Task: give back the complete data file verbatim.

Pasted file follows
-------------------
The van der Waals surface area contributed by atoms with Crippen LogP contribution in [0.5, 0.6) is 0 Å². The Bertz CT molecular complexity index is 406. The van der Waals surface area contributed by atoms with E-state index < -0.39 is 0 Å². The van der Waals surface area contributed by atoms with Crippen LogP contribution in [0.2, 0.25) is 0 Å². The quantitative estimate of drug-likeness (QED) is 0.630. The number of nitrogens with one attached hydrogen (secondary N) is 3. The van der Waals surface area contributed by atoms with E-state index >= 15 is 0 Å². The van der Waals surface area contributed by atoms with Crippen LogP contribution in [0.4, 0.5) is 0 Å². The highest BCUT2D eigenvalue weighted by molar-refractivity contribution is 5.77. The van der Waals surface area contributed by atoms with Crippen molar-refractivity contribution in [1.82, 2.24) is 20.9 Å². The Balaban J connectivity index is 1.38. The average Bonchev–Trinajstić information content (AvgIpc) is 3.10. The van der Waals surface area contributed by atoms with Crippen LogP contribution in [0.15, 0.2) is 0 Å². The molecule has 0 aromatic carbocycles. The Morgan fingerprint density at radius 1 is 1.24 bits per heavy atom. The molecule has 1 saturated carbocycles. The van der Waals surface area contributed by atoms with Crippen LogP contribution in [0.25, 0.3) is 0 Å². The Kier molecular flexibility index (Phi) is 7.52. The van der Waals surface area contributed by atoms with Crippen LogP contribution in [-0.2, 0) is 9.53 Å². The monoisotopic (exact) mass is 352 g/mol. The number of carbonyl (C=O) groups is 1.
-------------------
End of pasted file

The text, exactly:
The van der Waals surface area contributed by atoms with Crippen LogP contribution in [0.5, 0.6) is 0 Å². The Bertz CT molecular complexity index is 406. The van der Waals surface area contributed by atoms with E-state index < -0.39 is 0 Å². The van der Waals surface area contributed by atoms with Crippen LogP contribution in [0.2, 0.25) is 0 Å². The quantitative estimate of drug-likeness (QED) is 0.630. The number of nitrogens with one attached hydrogen (secondary N) is 3. The van der Waals surface area contributed by atoms with E-state index >= 15 is 0 Å². The van der Waals surface area contributed by atoms with Crippen LogP contribution in [0.4, 0.5) is 0 Å². The highest BCUT2D eigenvalue weighted by molar-refractivity contribution is 5.77. The van der Waals surface area contributed by atoms with Crippen molar-refractivity contribution in [1.82, 2.24) is 20.9 Å². The Balaban J connectivity index is 1.38. The average Bonchev–Trinajstić information content (AvgIpc) is 3.10. The van der Waals surface area contributed by atoms with Crippen LogP contribution in [0.15, 0.2) is 0 Å². The molecule has 0 aromatic carbocycles. The Morgan fingerprint density at radius 1 is 1.24 bits per heavy atom. The molecule has 1 saturated carbocycles. The van der Waals surface area contributed by atoms with Crippen LogP contribution in [0.25, 0.3) is 0 Å². The Kier molecular flexibility index (Phi) is 7.52. The van der Waals surface area contributed by atoms with Crippen LogP contribution in [-0.2, 0) is 9.53 Å². The monoisotopic (exact) mass is 352 g/mol. The number of carbonyl (C=O) groups is 1.